Firefighters have issued a Chimney Fire Safety Week message urging householders to help prevent potentially devastating fires.
Scottish Fire and Rescue Service (SFRS) crews deal with more than a thousand chimney fires each year but having a certified sweep clear the flue makes disaster much less likely to strike.
Many people who live in homes with open fires fail to realise the importance of properly maintaining chimneys.
Assistant Chief Officer David McGown, the SFRS director of prevention and protection, explained: “Soot and fuel residues slowly build up over time and these leftovers can catch fire.
“This could send burning soot into the living room or start a fire that takes hold within the roof or on other floors of the house. Even if it doesn’t burn the house down, a chimney fire can leave a huge mess. Making sure a chimney is professionally swept and checked can significantly reduce the chance of a fire happening.”
The type of fuel burned in a fire determines how often the chimney should be swept.
Where smokeless coals are burned the chimney should be swept at least once each year, while fires burning bituminous coal or peat need to have the chimney swept twice per year. A chimney serving a fire where wood is burned should be swept quarterly when it is in use.
HETAS [Heating Equipment Testing and Approval Scheme] chief executive officer, Bruce Allen, said: “All of the approved sweeps are members of one of three chimney sweep trade associations and have attended a HETAS training course. Householders using HETAS approved chimney sweeps can be confident that a sweep has obtained the necessary training to safely sweep their chimney and will be giving their home the very best care and attention.”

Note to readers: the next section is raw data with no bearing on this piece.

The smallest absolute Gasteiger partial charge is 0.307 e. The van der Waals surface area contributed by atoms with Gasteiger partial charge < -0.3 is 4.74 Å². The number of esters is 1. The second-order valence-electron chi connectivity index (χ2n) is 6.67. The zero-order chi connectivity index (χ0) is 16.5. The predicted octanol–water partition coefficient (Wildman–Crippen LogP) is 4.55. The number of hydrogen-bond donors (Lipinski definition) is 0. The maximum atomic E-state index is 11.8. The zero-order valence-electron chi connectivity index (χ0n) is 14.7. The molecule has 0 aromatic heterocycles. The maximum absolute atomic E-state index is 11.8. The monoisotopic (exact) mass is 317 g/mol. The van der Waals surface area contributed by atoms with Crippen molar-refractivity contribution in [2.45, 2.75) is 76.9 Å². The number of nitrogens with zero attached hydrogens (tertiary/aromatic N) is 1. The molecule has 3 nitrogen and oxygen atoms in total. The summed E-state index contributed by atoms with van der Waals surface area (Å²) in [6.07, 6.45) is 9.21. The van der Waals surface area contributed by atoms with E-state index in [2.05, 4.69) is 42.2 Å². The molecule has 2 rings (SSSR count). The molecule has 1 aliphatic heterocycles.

SFRS is also clear that it is important householders in properties with open fires only use them to burn the right type of material.
Mr McGown added: “We would strongly discourage people from burning wet wood as it can cause a build-up in the flue and ultimately a chimney fire.
“Flammable liquids such as petrol or paraffin should never be used to light a fire, things like paper or rubbish should not be burned in the grate and it’s also important the fire isn’t overloaded with fuel.”
“Using a spark-guard when the fire is unattended will prevent embers setting fire to furniture or carpets.”
Defects in a chimney can also cause fires so people are encouraged to go into the loft or roof space occasionally to check the chimney while the fire is alight.”
This will allow them to check for soot coming from cracks, defective brickwork or mortar joints.
Taking these steps prior to the winter months, when fires are likely to be in greater use, will help prevent emergencies from happening but if a fire does strike then early warning is crucial.
SFRS is clear every home needs to be protected by working smoke alarms on every level of the property.
Additional smoke alarms in living rooms and bedrooms, as well as heat alarms in kitchens, increase fire safety by providing people with further early warning in the event of a fire starting.
Free home fire safety visits are available throughout Scotland and SFRS wants to hear from anyone who thinks they, or someone they know, could benefit from the advice and support of local firefighters.
The short visits can be arranged by calling the freephone number 0800 073 1999, by texting ‘FIRE’ to 80800 or by filling in a form at www.firescotland.gov.uk.